|Scientific Name:||Narcine bancroftii|
|Species Authority:||(Griffith & Smith, 1834)|
|Taxonomic Notes:||Recent revisions have subdivided the previously wide-ranging Narcine brasiliensis into Narcine bancroftii (Griffith, 1834) which is widely distributed from North Carolina, USA, through parts of the Gulf of Mexico, the Caribbean Sea, the Greater Antilles, the Lesser Antilles and the northern coast of South America to northern Brazil and Narcine brasiliensis (Olfers, 1831) which is endemic to the Southwest Atlantic in Brazil, Uruguay and Argentina (Carvalho 1999).|
|Red List Category & Criteria:||Critically Endangered A2abd+3bd+4bd ver 3.1|
|Assessor(s):||Carvalho, M.R. de, McCord, M.E. & Myers, R.A.|
|Reviewer(s):||Fowler, S.L. & Kyne, P.M. (Shark Red List Authority)|
Narcine bancroftii is a shallow water species found on soft substrates from the intertidal zone to a depth of 35 m. The species has a wide range in the Western Atlantic from North Carolina, through the Gulf of Mexico, the Caribbean, the Lesser and Greater Antilles and the north coast of South America to at least Maranhão in northern Brazil. The southern extent of its range is uncertain due to previous records representing the Southwest Atlantic endemic, N. brasiliensis. The species reaches ~60 cm TL, females are reported to have a fecundity up to ~20 pups, and the species is characterized by a very low age at maturity in females of two years. The species is captured as bycatch by inshore shrimp trawl and other fisheries. It does not appear to be utilized and is discarded at sea, but survivorship rates are thought to be very low. Furthermore, abortion of embryos by captured gravid females is of concern. While specific catch data are lacking over most of the species' range, declines to 2% (95% confidence intervals 0.5 to 5%) of its baseline abundance in 1972 have been demonstrated in the Northern Gulf of Mexico. Shrimp trawl fishing is intense in that area and while the implementation of Turtle Exclusion Devices and Bycatch Reduction Devices has lowed overall bycatch rates, these mitigation measures are thought to be ineffective for this species due to it size and sluggish swimming ability. Given the species' very low age at maturity it would take a very intense fishery to locally eliminate this species; however, this has been demonstrated in the Northern Gulf of Mexico. Further data showing declines of a similar magnitude are available from the US east coast and Florida. While specific data are lacking, fishing activities, both artisanal and commercial in nature are generally intense and most often unregulated in shallow inshore waters of the remainder of the species' range. Given that large declines have been documented in US waters where data are available, there is no reason to suspect that similar declines have not also occurred elsewhere across the species' range. The species is therefore globally assessed as Critically Endangered, based on observed declines in US waters and inferred declines throughout the rest of the species' range. Information from outside US waters is a priority.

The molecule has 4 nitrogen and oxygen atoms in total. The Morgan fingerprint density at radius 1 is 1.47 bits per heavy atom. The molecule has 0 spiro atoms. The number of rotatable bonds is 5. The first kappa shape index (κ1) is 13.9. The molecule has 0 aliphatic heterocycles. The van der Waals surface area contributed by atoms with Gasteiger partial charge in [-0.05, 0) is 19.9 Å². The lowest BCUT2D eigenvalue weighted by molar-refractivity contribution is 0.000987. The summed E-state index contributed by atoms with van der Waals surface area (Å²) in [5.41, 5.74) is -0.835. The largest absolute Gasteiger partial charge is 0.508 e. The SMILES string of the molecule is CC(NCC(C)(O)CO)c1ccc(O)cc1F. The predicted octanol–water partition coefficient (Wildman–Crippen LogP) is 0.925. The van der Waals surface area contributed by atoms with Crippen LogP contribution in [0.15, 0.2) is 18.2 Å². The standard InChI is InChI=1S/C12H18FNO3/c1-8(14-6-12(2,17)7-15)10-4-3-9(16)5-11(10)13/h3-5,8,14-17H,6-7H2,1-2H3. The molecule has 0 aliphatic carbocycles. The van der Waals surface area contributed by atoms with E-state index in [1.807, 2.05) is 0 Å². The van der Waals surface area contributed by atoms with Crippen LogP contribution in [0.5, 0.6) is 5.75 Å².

|Range Description:||Wide distribution in the western Atlantic from North Carolina through parts of the Gulf of Mexico and the Caribbean and along the northern coast of South America. Occurs to at least the state of Maranhão in Brazil, but may also occur off northeastern Brazil. The exact distribution of Narcine species off northeastern Brazil is presently unresolved as N. bancroftii in Brazil was previously referred to as the "wide-ranging" N. brasiliensis. That species is a Southwest Atlantic endemic occurring off southern Brazil, Uruguay and Argentina and although its occurrence off northeastern Brazil is documented for the states of Paraíba and Pernambuco (R. Rosa pers. comm.) it is not certain whether records of N. brasiliensis from the State of Ceará truly represent that species or N. bancroftii. It is thought to exist in the Bahamas, however this is not confirmed.|
Native:Brazil; French Guiana; Guyana; Suriname; United States (Florida, Mississippi, New Mexico, North Carolina); Venezuela, Bolivarian Republic of
|FAO Marine Fishing Areas:|
Atlantic – western central; Atlantic – northwest; Atlantic – southwest
|Range Map:||Click here to open the map viewer and explore range.|